I was at this game sitting in the press box, and it was certainly worth the trip. It was a pitcher’s duel all the way and moved lightning-fast, completing 9 innings in 1:55 and the entire game in 2:22 despite it being 11 innings in large part because neither team walked a batter until the 9th inning. Some fans might not like that, but in the Rays organization, this is what everyone lives for. Ben Griset got the start and pitched very well, going 5 innings allowing just 2 hits, striking out 2 and getting 7 more outs on the ground. I’ll discuss Griset more over the next couple of days, but suffice it to say that he attacked the strike zone and forced a ton of weak contact from the Cyclones. Justin Choate followed and continued the outstanding pitching to get it through 9 innings, allowing just 3 hits in 4 innings, not striking out a batter but forcing a 6-3 groundout to flyout ratio. Andrew Hanse allowed only a walk in the final 2 innings for the win. You have to feel sorry for Robert Gsellman, who went 8 innings for the Cyclones but got a no-decision. He allowed just 4 hits, striking out 4 and getting 13 outs on the ground. He was overpowering and made Renegades hitters look lost all day. In the 11th, htough, they finally put something together. Julian Ridings led off the inning with a double before Ariel Soriano bunted him to 3rd to bring Ty Young to the plate. Young then hit a groundball to L.J. Mazzilli at second base, but Ridings beat the throw home to send the Renegades to victory on, of all things, a walk-off fielder’s choice. 4 of the Renegades’ 5 hits were doubles, but the Renegades couldn’t score them until the 11th. John Alexander and Granden Goetzman both had encouraging games, with Alexander drilling a double and Goetzman having a single (albeit on a weak bloop) and stealing a base, but the most impressive plays of the game were actually defensive plays. Oscar Hernandez somehow took one of Griset’s offerings and simply flicked his wrist to deliver a rocket to Alexander at first base to pick off Gavin Cecchini. He has a lot of work to do defensively, but he’s athletic with a strong arm and should be fine in time. Ty Young also made several great plays at third base including a vintage Evan Longoria-esque play where he made an excellent stop on a groundball to his right, set his feet, and was perfect on a long throw from the back corner of the infield. The two went just 0 for 8 with a walk, but they certainly made their presence felt on the defensive side of the ball.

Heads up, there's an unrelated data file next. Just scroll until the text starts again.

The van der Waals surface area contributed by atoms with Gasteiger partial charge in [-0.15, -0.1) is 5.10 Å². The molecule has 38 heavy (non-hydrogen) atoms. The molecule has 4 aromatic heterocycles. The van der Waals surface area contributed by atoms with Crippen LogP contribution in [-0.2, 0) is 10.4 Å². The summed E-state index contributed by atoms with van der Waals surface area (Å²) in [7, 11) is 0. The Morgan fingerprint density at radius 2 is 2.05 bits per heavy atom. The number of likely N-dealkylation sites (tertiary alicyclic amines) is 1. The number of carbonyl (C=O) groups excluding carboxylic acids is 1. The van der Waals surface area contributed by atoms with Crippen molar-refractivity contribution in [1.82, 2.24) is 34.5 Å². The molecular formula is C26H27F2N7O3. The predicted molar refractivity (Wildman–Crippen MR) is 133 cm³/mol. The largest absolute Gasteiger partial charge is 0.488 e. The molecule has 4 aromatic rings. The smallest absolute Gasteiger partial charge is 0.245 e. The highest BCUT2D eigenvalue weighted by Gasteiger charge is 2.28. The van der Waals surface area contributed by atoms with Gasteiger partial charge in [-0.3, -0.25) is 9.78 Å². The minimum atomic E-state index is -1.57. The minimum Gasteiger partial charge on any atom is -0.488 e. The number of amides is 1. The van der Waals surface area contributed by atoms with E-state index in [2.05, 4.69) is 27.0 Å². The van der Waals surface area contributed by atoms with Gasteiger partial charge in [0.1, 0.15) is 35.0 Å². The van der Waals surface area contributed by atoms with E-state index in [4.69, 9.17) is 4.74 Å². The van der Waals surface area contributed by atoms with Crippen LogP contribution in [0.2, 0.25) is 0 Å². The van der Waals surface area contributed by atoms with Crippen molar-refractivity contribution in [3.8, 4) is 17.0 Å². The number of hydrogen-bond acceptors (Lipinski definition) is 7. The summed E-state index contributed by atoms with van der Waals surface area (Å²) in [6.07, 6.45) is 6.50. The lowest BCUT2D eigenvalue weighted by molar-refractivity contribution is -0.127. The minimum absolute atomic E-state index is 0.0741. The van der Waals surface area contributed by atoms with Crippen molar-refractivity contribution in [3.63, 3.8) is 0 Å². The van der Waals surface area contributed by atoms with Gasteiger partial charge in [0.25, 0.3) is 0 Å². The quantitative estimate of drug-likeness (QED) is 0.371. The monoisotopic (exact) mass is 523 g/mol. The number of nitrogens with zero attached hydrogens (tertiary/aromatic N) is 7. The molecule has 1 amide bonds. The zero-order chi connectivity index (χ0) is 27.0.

Rookie Appalachian League: Princeton Rays 4, Johnson City Cardinals 3 (12 innings)
One cool thing about Rookie ball is that with pitchers making such short starts, pitching is a real team effort and it’s really nice when everyone comes together. That was the case in this one as the P-Rays found a way to win in 12 innings. D.J. Slaton got the start and got killed by the old “never allow groundballs in Rookie ball adage” (that I totally made up), allowing 2 runs on 6 hits in 3.2 innings, striking out 3 while walking 2. Of course, his groundout to flyout ratio was 7-0 and half of the hits he allowed were on groundballs. After Oscar Armenta got out of the 4th inning, Luis Cabrera went 3 innings allowing just 1 run on 3 hits, striking out 4 while walking 2, Darren Fischer went 2.2 hitless innings striking out 3 while walking 1 (7 of his 8 outs were either strikeouts or groundouts), and Isaac Gil earned the win working around 3 hits in 2 innings, striking out 1. Great to see so many pitchers throwing the ball well. On the offensive side, all the regulation scoring came on the home run, with Spencer Edwards, David Garcia, and Leopoldo Correa all going deep, and Bralin Jackson won the game in the 12th with a walk-off single. Jackson is hitting just .111, and you have to hope that the confidence generated by his game-winning hit will extend far beyond this game alone.